GSA writer Merilin Ülem recently met with organisers of the JJ-Street Baltic Session, an epic street art and urban culture festival in Tallinn, Estonia. Merilin finds out how the festival started, discovers the Street Art Jam project and picks out her favourite murals from the events.
Since 2011, the JJ-Street Baltic Session street culture festival has celebrated the partnership of hip-hop and graffiti through a week of events and competitions in Tallinn, Estonia. Ita Puusepp, one of the festival’s main organisers, joined the team in 2012. Ita took on the reins after the festival’s opening year, when its original organisers went on to pursue other projects. Taking on the role was an unexpected opportunity for Ita, and organising a festival that runs from August to October has not been without its challenges. Nevertheless, six strong years after its inception the JJ-Street Baltic Session is going from strength to strength, bringing foreign and local artists together and making our streets more colourful than ever.
The festival is supported by local municipalities and Kultuurkapital (a fund of Estonian literature , art and science promotion) and this year, the Estonian Kickstarter-esque support program, Hooandja. A street art festival requires funds for lift rental, paint, preparing walls… But most importantly it needs to host all those amazing artists! This year the festival had artists from Portugal, Canada, Italy and Mexico; quite the international bunch.
This year one such international artist was Awer. Whilst also painting a mural at the main festival in Tallinn, Awer was involved in this year’s side project in the Estonian town (and my hometown) of Tartu. Salme Liivrand is another of the festival’s main organisers who invited Awer to paint in Tartu’s cultural centre, Aparaaditehas. The cultural centre based in an old factory complex is a small hub of creative offices and nightlife venues. Of course now it is also home to Awer’s sea-themed mural.
Hailing from Italy, Awer lives by the sea which has had a great influence on him and is often a theme in his work. The mural adds to an inspiring environment for young creatives; there is a flow to the piece that fits with Tartu’s laid back nature and its great to see an artist working with their environment to create a unique piece. Aparaaditehas, a place known for its originality and creativity, is a fitting location for the mural because it’s so different from everything else we have in Tartu. I found Awer’s piece truly mesmerising.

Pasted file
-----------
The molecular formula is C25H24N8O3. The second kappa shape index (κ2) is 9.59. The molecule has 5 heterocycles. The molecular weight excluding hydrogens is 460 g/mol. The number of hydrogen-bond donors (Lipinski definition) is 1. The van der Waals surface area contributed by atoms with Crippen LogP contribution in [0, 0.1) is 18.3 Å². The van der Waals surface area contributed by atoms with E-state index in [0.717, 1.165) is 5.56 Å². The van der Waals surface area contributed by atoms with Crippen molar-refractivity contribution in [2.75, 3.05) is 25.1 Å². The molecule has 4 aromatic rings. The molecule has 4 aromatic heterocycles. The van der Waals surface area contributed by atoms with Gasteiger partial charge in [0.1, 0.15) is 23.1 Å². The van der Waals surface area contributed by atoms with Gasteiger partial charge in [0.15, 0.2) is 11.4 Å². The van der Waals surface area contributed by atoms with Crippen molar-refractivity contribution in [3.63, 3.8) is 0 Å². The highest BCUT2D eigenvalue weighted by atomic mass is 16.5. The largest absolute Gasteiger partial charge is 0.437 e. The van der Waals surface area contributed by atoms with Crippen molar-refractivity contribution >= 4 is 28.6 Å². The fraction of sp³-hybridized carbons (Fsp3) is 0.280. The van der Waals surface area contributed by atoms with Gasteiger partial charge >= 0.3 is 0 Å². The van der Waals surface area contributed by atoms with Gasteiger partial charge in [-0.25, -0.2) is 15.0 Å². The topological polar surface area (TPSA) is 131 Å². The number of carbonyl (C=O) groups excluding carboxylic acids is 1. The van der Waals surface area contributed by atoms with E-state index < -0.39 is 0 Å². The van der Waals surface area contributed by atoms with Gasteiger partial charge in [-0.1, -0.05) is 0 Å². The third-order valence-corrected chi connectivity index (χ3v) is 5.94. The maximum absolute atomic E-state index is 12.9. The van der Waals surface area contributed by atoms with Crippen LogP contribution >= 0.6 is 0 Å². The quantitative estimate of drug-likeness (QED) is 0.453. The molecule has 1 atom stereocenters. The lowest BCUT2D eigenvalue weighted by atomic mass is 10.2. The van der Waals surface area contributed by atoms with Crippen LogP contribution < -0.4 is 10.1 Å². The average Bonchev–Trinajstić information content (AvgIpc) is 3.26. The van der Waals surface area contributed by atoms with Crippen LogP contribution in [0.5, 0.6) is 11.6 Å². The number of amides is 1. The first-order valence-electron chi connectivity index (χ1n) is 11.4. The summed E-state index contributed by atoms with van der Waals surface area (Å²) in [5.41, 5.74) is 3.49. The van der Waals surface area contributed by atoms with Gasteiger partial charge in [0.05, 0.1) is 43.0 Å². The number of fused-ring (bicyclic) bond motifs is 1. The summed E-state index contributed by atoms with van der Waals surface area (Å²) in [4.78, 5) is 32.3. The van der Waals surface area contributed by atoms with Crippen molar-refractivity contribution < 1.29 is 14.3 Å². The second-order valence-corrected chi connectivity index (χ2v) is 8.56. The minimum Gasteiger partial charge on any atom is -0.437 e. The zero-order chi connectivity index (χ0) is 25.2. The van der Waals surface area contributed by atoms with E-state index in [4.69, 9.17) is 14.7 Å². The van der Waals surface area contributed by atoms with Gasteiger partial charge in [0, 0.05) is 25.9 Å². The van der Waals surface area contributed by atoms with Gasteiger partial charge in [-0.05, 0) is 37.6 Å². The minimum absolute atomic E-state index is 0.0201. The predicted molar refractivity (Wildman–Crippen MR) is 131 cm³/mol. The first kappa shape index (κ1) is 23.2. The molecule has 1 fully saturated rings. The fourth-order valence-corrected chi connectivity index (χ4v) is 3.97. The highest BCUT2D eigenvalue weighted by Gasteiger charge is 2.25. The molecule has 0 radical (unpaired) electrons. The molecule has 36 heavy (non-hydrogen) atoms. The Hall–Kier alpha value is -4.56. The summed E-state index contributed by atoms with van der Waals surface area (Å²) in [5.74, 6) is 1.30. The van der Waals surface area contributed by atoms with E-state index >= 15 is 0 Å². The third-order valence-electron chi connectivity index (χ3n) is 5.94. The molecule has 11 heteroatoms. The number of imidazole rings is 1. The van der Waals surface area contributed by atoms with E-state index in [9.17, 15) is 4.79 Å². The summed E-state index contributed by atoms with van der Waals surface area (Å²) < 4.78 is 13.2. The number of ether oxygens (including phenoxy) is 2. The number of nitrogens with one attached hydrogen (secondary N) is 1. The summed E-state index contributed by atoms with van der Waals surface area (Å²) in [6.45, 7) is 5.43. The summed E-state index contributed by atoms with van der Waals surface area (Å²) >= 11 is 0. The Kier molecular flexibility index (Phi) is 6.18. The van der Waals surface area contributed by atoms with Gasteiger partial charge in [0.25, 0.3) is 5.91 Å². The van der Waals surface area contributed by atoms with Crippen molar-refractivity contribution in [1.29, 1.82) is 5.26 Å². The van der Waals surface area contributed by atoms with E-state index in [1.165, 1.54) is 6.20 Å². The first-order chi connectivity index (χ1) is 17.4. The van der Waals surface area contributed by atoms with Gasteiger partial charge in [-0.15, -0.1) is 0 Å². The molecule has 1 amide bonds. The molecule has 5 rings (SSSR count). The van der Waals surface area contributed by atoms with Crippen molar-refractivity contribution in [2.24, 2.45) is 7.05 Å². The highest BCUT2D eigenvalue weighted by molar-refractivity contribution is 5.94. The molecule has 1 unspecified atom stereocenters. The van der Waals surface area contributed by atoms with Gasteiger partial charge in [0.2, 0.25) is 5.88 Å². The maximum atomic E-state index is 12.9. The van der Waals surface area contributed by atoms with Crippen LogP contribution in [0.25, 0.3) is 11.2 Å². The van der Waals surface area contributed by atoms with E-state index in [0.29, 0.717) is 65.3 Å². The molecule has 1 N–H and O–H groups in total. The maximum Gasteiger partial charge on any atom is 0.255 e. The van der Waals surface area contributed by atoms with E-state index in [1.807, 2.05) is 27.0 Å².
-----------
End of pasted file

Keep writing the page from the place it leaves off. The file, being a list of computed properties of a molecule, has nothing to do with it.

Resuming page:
Another of my favourite works of the festival has to be Bonar’s piece. The artist was inspired by the Estonian epic poem of Kalevipoeg, an vengeful giant who battles enemies of the nation and who is historically our national hero. The artist draws a parallel between Estonia’s history and the challenges which Kalevipoeg had to encounter in the epic poem. For Bonar, Kalevipoeg is the protector of Estonia and the symbol of strength.
Tallinn, the capital of Estonia, has it’s own very special cultural centre called Telliskivi. Telliskivi (a sort of big sister to the Aparaaditehas project in Tartu) is a hub of studios, offices and ateliers; it has a theatre, a print shop and plenty of cafes and bars. Being such a vibrant hub of creative people and spaces, the folks behind the cultural project were keen to get involved in the festival by giving Street Art Jam the chance to use their walls as canvases.
Street Art Jam is one branch of the urban culture festival that has grown year on year. The main goal of Street Art Jam is to ‘rescue’ walls that are scrawled with tags and random scribbles and to liven up blank and bleak spaces with beautiful, colourful and witty murals. Although it is not strictly a mural festival, over the years Street Art Jam has attracted incredible artists who paint epic large-scale walls.
Besides making great art in public spaces, Street Art Jam has other goals too. Primarily, it wants to involve the public in discussions about street art, creativity and forms of expression, especially in showing people how beautiful and original street art can be as a form of self-expression. The festival wants to demonstrate to the public and artists that there are more original ways to express yourself than mindless tagging and aims to highlight the strong difference between this tagging professional street art. Part of this effort involves cleaning walls that are scored with tags. Street Art Jam cleans walls in nine different cities. It is not an easy task but hopefully it can make a person think twice before writing something questionable or bawdry.
Though over the years, practice has shown that a clean wall is a canvas for new tags, it never hurts to try. So, cleaning is great, but getting a work of art up there – even better. And that is precisely what Street Art Jam is all about. Making cities beautiful, colourful and filled with paintings that make heads turn. All the works during the festival have been incredibly unique, each one of them captivating in its own way.
The festival will return next year with tonnes of new ideas and exciting artists. More rural areas are likely to be more involved and the collaboration between different artists, local and foreign, continues.
This year’s artists:
Bordalo (POR) http://www.bordaloii.com/
Bonar (CAN) https://www.facebook.com/lebonar/
Awer (ITA) https://www.facebook.com/awerart/
Himed & Reyben (MEX) https://www.facebook.com/himedreyben/
Jam (EST) http://jam.spekter.eu/
Izak One (CHI) https://www.facebook.com/izak.one/
Sänk (EST) http://sank.ee/
Paff (EST) http://piiritus.ee/paavo-kuldkepp/
Written by Merilin Ülem for Global Street Art
Mural in featured image by Awer // Photo by Armin Sikk